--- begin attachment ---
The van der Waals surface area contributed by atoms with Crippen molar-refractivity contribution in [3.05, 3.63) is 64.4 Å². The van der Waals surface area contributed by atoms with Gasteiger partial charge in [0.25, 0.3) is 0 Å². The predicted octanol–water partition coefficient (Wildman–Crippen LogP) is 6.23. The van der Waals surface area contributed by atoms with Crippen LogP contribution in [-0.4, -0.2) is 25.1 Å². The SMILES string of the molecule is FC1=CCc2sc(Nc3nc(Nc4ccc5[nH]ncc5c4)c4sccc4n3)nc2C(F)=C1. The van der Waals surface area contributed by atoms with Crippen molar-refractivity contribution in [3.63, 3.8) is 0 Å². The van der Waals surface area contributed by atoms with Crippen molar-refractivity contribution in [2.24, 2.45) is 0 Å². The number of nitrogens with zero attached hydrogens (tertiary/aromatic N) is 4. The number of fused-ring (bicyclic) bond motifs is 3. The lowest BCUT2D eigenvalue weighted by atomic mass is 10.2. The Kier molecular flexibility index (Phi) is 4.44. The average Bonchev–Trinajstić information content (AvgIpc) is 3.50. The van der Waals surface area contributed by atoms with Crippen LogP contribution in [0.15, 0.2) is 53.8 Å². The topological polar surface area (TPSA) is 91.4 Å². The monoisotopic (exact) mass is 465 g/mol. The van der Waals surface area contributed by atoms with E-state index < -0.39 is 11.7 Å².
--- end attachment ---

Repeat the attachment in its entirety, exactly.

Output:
The van der Waals surface area contributed by atoms with Crippen molar-refractivity contribution in [3.05, 3.63) is 64.4 Å². The van der Waals surface area contributed by atoms with Gasteiger partial charge in [0.25, 0.3) is 0 Å². The predicted octanol–water partition coefficient (Wildman–Crippen LogP) is 6.23. The van der Waals surface area contributed by atoms with Crippen LogP contribution in [-0.4, -0.2) is 25.1 Å². The SMILES string of the molecule is FC1=CCc2sc(Nc3nc(Nc4ccc5[nH]ncc5c4)c4sccc4n3)nc2C(F)=C1. The van der Waals surface area contributed by atoms with Crippen molar-refractivity contribution in [3.63, 3.8) is 0 Å². The van der Waals surface area contributed by atoms with Crippen molar-refractivity contribution in [2.24, 2.45) is 0 Å². The number of nitrogens with zero attached hydrogens (tertiary/aromatic N) is 4. The number of fused-ring (bicyclic) bond motifs is 3. The lowest BCUT2D eigenvalue weighted by atomic mass is 10.2. The Kier molecular flexibility index (Phi) is 4.44. The average Bonchev–Trinajstić information content (AvgIpc) is 3.50. The van der Waals surface area contributed by atoms with Crippen LogP contribution in [0.15, 0.2) is 53.8 Å². The topological polar surface area (TPSA) is 91.4 Å². The monoisotopic (exact) mass is 465 g/mol. The van der Waals surface area contributed by atoms with E-state index < -0.39 is 11.7 Å².